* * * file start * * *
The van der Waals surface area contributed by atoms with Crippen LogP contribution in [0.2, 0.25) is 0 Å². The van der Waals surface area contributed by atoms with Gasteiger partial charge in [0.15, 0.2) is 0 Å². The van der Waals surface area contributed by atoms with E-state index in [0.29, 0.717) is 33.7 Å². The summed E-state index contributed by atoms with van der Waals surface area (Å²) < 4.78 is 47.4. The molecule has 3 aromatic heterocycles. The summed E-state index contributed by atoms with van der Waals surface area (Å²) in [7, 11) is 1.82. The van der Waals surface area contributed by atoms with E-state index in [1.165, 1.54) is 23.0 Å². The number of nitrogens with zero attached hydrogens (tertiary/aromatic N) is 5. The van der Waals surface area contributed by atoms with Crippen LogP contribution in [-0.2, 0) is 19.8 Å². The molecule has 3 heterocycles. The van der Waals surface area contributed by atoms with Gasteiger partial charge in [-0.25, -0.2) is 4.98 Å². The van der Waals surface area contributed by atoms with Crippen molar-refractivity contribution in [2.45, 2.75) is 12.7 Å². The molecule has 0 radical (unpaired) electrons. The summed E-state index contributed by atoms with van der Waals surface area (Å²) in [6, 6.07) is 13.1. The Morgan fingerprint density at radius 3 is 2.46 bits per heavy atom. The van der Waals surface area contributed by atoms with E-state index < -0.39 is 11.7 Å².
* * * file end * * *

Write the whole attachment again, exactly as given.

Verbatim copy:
The van der Waals surface area contributed by atoms with Crippen LogP contribution in [0.2, 0.25) is 0 Å². The van der Waals surface area contributed by atoms with Gasteiger partial charge in [0.15, 0.2) is 0 Å². The van der Waals surface area contributed by atoms with E-state index in [0.29, 0.717) is 33.7 Å². The summed E-state index contributed by atoms with van der Waals surface area (Å²) < 4.78 is 47.4. The molecule has 3 aromatic heterocycles. The summed E-state index contributed by atoms with van der Waals surface area (Å²) in [7, 11) is 1.82. The van der Waals surface area contributed by atoms with E-state index in [1.165, 1.54) is 23.0 Å². The number of nitrogens with zero attached hydrogens (tertiary/aromatic N) is 5. The van der Waals surface area contributed by atoms with Crippen LogP contribution in [-0.2, 0) is 19.8 Å². The molecule has 3 heterocycles. The van der Waals surface area contributed by atoms with Gasteiger partial charge in [-0.25, -0.2) is 4.98 Å². The van der Waals surface area contributed by atoms with Crippen molar-refractivity contribution in [2.45, 2.75) is 12.7 Å². The molecule has 0 radical (unpaired) electrons. The summed E-state index contributed by atoms with van der Waals surface area (Å²) in [6, 6.07) is 13.1. The Morgan fingerprint density at radius 3 is 2.46 bits per heavy atom. The van der Waals surface area contributed by atoms with E-state index < -0.39 is 11.7 Å².